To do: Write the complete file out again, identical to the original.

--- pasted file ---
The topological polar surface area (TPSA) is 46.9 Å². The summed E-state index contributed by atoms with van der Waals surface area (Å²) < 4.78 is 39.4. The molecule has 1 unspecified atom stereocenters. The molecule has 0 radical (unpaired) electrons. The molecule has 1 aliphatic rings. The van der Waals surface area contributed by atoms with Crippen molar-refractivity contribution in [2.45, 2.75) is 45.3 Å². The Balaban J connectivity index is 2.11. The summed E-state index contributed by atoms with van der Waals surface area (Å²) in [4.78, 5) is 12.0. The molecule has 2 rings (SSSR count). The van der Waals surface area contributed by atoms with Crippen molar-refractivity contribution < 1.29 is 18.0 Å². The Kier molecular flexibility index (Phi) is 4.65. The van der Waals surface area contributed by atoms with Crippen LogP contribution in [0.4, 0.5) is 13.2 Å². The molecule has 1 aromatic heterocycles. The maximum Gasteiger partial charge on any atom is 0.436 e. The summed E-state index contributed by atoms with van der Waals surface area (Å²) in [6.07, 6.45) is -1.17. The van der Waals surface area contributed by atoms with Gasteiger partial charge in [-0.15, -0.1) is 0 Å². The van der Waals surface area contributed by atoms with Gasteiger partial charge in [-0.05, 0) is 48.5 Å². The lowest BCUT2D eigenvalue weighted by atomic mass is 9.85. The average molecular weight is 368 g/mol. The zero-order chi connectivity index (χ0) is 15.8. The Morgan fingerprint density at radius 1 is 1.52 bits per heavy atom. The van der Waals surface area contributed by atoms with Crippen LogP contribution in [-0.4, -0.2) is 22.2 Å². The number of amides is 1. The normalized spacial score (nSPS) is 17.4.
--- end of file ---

The topological polar surface area (TPSA) is 46.9 Å². The summed E-state index contributed by atoms with van der Waals surface area (Å²) < 4.78 is 39.4. The molecule has 1 unspecified atom stereocenters. The molecule has 0 radical (unpaired) electrons. The molecule has 1 aliphatic rings. The van der Waals surface area contributed by atoms with Crippen molar-refractivity contribution in [2.45, 2.75) is 45.3 Å². The Balaban J connectivity index is 2.11. The summed E-state index contributed by atoms with van der Waals surface area (Å²) in [4.78, 5) is 12.0. The molecule has 2 rings (SSSR count). The van der Waals surface area contributed by atoms with Crippen molar-refractivity contribution < 1.29 is 18.0 Å². The Kier molecular flexibility index (Phi) is 4.65. The van der Waals surface area contributed by atoms with Crippen LogP contribution in [0.4, 0.5) is 13.2 Å². The molecule has 1 aromatic heterocycles. The maximum Gasteiger partial charge on any atom is 0.436 e. The summed E-state index contributed by atoms with van der Waals surface area (Å²) in [6.07, 6.45) is -1.17. The van der Waals surface area contributed by atoms with Gasteiger partial charge in [-0.15, -0.1) is 0 Å². The van der Waals surface area contributed by atoms with Gasteiger partial charge in [-0.05, 0) is 48.5 Å². The lowest BCUT2D eigenvalue weighted by atomic mass is 9.85. The average molecular weight is 368 g/mol. The zero-order chi connectivity index (χ0) is 15.8. The Morgan fingerprint density at radius 1 is 1.52 bits per heavy atom. The van der Waals surface area contributed by atoms with Crippen LogP contribution in [-0.4, -0.2) is 22.2 Å². The number of amides is 1. The normalized spacial score (nSPS) is 17.4.